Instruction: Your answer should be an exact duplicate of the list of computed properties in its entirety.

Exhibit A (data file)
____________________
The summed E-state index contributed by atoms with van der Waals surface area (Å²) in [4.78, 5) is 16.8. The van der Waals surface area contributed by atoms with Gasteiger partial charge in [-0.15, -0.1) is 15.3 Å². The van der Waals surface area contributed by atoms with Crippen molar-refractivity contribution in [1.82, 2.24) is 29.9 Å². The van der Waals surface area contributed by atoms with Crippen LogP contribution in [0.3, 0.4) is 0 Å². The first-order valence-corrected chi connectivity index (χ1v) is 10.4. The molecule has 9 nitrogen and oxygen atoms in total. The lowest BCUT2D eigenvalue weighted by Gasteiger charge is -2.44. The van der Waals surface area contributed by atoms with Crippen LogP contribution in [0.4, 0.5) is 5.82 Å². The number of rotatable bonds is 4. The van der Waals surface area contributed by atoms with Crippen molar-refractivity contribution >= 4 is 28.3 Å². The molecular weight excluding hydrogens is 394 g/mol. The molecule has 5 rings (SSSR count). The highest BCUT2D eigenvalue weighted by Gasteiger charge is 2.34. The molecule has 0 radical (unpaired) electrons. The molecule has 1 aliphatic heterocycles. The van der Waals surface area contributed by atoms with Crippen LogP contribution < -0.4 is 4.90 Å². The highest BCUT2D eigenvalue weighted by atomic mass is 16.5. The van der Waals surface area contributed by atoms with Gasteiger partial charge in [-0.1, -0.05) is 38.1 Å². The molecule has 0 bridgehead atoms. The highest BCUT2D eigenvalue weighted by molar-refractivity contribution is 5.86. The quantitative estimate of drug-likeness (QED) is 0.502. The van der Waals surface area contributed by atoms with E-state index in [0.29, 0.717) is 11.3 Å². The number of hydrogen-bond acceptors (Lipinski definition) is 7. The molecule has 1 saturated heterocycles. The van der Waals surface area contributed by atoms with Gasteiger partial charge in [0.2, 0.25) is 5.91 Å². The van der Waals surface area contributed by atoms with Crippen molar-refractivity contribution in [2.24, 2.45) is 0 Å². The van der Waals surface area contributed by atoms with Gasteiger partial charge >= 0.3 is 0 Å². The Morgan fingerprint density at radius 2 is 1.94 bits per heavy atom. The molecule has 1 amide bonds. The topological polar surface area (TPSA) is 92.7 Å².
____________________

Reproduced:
The summed E-state index contributed by atoms with van der Waals surface area (Å²) in [4.78, 5) is 16.8. The van der Waals surface area contributed by atoms with Gasteiger partial charge in [-0.15, -0.1) is 15.3 Å². The van der Waals surface area contributed by atoms with Crippen molar-refractivity contribution in [1.82, 2.24) is 29.9 Å². The van der Waals surface area contributed by atoms with Crippen LogP contribution in [0.3, 0.4) is 0 Å². The first-order valence-corrected chi connectivity index (χ1v) is 10.4. The molecule has 9 nitrogen and oxygen atoms in total. The lowest BCUT2D eigenvalue weighted by Gasteiger charge is -2.44. The van der Waals surface area contributed by atoms with Crippen LogP contribution in [0.4, 0.5) is 5.82 Å². The number of rotatable bonds is 4. The van der Waals surface area contributed by atoms with Crippen molar-refractivity contribution >= 4 is 28.3 Å². The molecular weight excluding hydrogens is 394 g/mol. The molecule has 5 rings (SSSR count). The highest BCUT2D eigenvalue weighted by Gasteiger charge is 2.34. The molecule has 0 radical (unpaired) electrons. The molecule has 1 aliphatic heterocycles. The van der Waals surface area contributed by atoms with Crippen LogP contribution < -0.4 is 4.90 Å². The highest BCUT2D eigenvalue weighted by atomic mass is 16.5. The van der Waals surface area contributed by atoms with Gasteiger partial charge in [-0.1, -0.05) is 38.1 Å². The molecule has 0 bridgehead atoms. The highest BCUT2D eigenvalue weighted by molar-refractivity contribution is 5.86. The quantitative estimate of drug-likeness (QED) is 0.502. The van der Waals surface area contributed by atoms with E-state index in [0.29, 0.717) is 11.3 Å². The number of hydrogen-bond acceptors (Lipinski definition) is 7. The molecule has 1 saturated heterocycles. The van der Waals surface area contributed by atoms with Gasteiger partial charge in [0.2, 0.25) is 5.91 Å². The van der Waals surface area contributed by atoms with Crippen molar-refractivity contribution in [2.24, 2.45) is 0 Å². The van der Waals surface area contributed by atoms with Gasteiger partial charge >= 0.3 is 0 Å². The Morgan fingerprint density at radius 2 is 1.94 bits per heavy atom. The molecule has 1 amide bonds. The topological polar surface area (TPSA) is 92.7 Å².